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Typically, large-cap equity dominates most asset allocations as these represent the largest, most established, and often most consistent companies in the U.S. or global economy. So, you might choose a large-cap offering as your first mutual fund. Alternatively, you could buy a fund that offers a balanced portfolio suitable for your timeframe; these may be called lifecycle, target date, or allocation mutual funds.

Fees

Select no-load funds with no transaction fees and annual operating expense ratios that are at least below the category average or ideally less than 0.5% or 1.0%.

By selecting mutual funds with low costs, you can protect your investment returns from being eroded by fees. Theoretically, funds with substantially higher market returns could easily cover costs of 1-2% or more. In practice, however, higher management costs do not consistently yield better returns. In the future, you may want to purchase potentially high-return funds despite higher-than-average costs, but for your first mutual fund, stick with lower-cost options.

Past Performance

Find funds with 5-year returns, 10-year returns, or returns since inception that meet or exceed the S&P 500 or category average.

Looking at past performance is a double-edged sword. You don't want to select a fund that has consistently been a poor performer over the long term. However, funds with more recent strong performance may be more apt to lose value in the short term. For example, in the late 1990s, mutual funds with heavy concentrations in the technology sector experienced strong gains followed by significant losses. In short, don't "chase performance" or buy high-priced funds at their peak, but don't buy consistently low-performing funds either.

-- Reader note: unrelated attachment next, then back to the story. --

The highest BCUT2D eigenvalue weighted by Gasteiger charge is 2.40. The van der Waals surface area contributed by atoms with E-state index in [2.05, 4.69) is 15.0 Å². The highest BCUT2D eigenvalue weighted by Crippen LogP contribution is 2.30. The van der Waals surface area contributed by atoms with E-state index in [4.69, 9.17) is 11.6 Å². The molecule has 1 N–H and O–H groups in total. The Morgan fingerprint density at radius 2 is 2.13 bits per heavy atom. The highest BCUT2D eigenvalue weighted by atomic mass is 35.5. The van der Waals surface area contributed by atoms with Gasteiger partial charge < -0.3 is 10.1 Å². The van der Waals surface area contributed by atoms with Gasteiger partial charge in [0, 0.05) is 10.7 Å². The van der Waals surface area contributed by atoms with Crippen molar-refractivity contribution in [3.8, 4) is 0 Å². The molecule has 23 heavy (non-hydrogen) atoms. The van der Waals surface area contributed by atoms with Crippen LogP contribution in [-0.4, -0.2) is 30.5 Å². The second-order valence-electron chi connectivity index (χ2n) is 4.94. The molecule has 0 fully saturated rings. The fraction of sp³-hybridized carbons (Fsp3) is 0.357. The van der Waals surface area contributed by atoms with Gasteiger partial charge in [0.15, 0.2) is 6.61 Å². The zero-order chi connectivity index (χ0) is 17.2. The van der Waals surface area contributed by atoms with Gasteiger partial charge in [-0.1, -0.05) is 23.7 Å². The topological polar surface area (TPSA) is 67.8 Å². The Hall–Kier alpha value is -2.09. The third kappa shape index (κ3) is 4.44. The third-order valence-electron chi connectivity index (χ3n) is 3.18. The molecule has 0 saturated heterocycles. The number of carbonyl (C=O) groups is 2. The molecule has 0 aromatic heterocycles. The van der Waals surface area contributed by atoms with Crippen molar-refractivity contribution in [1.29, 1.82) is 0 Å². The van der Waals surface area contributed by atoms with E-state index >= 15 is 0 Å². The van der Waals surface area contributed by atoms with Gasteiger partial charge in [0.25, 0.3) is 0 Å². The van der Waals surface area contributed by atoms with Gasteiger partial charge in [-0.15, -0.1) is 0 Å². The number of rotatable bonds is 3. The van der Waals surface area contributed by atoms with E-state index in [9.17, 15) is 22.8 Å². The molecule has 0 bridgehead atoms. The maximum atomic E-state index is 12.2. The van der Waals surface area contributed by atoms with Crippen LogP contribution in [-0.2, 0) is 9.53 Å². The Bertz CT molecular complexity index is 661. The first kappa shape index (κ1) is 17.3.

Turnover

Choose the category average or a lower percentage (50-75% or less) if you are looking for a more stable fund.

Turnover represents the frequency in changes of the mutual fund's holdings. Fund managers will buy and sell stock based on investment strategies. But this turnover in underlying stock can trigger capital gains, fund distributions, and tax liabilities that erode returns if you are holding the fund in a taxable account. Note that funds with turnover of 25% or less tend to be index, allocation, or target date funds with little activity.

Other Factors

You can apply many more screens relating to factors such as risk, fund manager tenure, and minimum investment. Some screens have overlapping purposes; for example, you could look at the tax efficiency of a mutual fund rather than its turnover to gauge the impact of the investment strategy on taxes.

Step 3: Choose a Mutual Fund From Your Filtered Matches

After you've narrowed your selections to a manageable assortment, choose a few to compare. Determine which funds excel in certain areas; for example, both may have expense ratios that are less than 1%, but one may have dramatically lower expenses in comparison to the other.

Record the names and/or tickers of the mutual funds you want to investigate. Research your selections by reviewing the prospectus, checking out its major holdings, and reading analyst reports. When you are ready, buy shares in the fund that best fits your needs and wants.

Are you ready to invest in mutual funds? How will you choose the best one for you?